Wednesday, October 5, 2011

Lenovo Thinkpad: Android tablet review for schools

I was fortunate enough to get a hold of a Lenovo Thinkpad 10 inch tablet this week.  (Thanks to GovConnection).

Basic Specs:
Lenovo Thinkpad 10.1 inch 16gb

  • Android 3.1 Honeycomb
  • 1GHz Tegra 2 
  • 10.1-inch (1280 x 800) IPS display
  • battery good for up to 8.7 hours of use, 
  • 1GB of RAM, 16/32/64GB of storage, 
  • 3-in-1 card reader, 
  • A-GPS, 
  • accelerometer,
  • ambient light sensor,
  • front (2MP) / rear (5MP) cameras, 
  • a mini HDMI port (1080p capable!) 
  • and Lenovo's own app launcher / app market.

Overall impressions:
  • Screen - good resolution and is very snappy and responsive (unlike other Android devices I've had my hands on.)
  • Camera - Pretty good, struggles in low-light
  • Speed - The dual core processor makes this tablet pretty snappy.
  • Internet speed - Good, about the same or a touch slower than my iPad.  (This is hard to judge due to wifi speed and variability)
  • Mail App - Mail has one app for exchange and one for gmail.  I like having both accounts in one app (like my iPad).  The Mail app doesn't have a default file view for office & pdf docs.  A separate app must be installed and set as default for viewing these docs.  (This is a big drawback for me, especially when using this with students, I want something that just works. But perhaps not a big deal for everyone)
  • On-Screen keyboard - The keyboard when compared to an iPad keyboard doesn't come close to measuring up.  The auto-prediction/correction is pathetic at best.  I missed little features like double tapping the space-bar to auto insert a period and capitalize the first letter in the next sentence.  This was probably the most frustrating aspect of using the device.
  • Apps - There are some great apps on Android.  I didn't notice any problems with any apps scaling to size the 10.1 inch widescreen.  
  • Google Docs App - I was somewhat disappointed with this app.  It works, but not any better than the web version you can get on any iPad or iPhone
  • Stylus - This tablet comes with a stylus and I really liked it.  The tablet was snappier and more responsive to the stylus rather than my finger.  When i really needed pin point accuracy on the screen, this made it much easier.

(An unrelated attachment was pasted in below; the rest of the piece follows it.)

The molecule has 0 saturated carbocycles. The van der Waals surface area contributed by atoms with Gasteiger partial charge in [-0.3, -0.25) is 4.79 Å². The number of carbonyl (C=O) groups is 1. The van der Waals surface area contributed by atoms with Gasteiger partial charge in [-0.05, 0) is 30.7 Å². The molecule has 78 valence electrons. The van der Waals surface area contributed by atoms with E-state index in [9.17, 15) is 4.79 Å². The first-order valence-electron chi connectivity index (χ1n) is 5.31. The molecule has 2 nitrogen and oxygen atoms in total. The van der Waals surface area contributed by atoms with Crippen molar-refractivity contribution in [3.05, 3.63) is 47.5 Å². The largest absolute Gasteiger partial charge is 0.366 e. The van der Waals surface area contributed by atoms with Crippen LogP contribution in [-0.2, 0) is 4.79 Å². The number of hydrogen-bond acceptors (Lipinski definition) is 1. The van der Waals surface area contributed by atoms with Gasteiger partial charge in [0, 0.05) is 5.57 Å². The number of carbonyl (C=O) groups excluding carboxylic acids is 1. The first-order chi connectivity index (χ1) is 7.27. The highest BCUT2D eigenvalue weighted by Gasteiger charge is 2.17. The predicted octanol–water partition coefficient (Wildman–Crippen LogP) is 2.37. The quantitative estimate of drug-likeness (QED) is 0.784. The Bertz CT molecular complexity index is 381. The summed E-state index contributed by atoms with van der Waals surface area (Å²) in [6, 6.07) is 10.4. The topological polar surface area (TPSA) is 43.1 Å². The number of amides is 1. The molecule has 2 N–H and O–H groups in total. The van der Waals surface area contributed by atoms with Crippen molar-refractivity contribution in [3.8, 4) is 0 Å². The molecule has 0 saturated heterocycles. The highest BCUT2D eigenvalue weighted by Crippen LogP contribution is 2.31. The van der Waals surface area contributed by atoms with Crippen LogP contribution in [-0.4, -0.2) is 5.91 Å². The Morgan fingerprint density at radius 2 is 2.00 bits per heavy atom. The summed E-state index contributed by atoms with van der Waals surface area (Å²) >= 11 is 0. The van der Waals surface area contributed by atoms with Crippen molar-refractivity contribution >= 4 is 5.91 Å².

• USB port (full size) - For many people this will be a a great feature, as long as you have an app installed that will open the files on your flash drive.
  • 3 in 1 card reader - Also very cool.  Can easily pop out SD card from camera or any device and upload files onto the tablet.
  • Physical buttons - One of my favorite features on Android phones is the physical menu button.  The only buttons besides the volume and power/sleep buttons were: screen rotation lock, instant browser launch, back & home.

The big question here 'Is this a good device for a teacher or student?'  I think the jury is still out on that one.  If the school is going to purchase these devices, there is some work to do.  There needs to be an easy solution for managing multiple devices at once.  Preferably and over-the-air syncing solution, that doesn't require a month of training to use.  Also, since our district is using Google Apps, multiple sign-in of Google accounts on one device is not very desirable. If this device were for an individual student to be purchased and managed by the student, however, I believe this device or one like it would be a good solution if the price were right.  In my opinion, if the price difference between a tablet like this and an iPad were within $100, I'd still have to recommend the iPad.  Although, this and other Android tablets can be good competitors, the standard, for now, is still the iPad.  The most compelling reasons to get an android table will be price and/or a hatred toward Apple.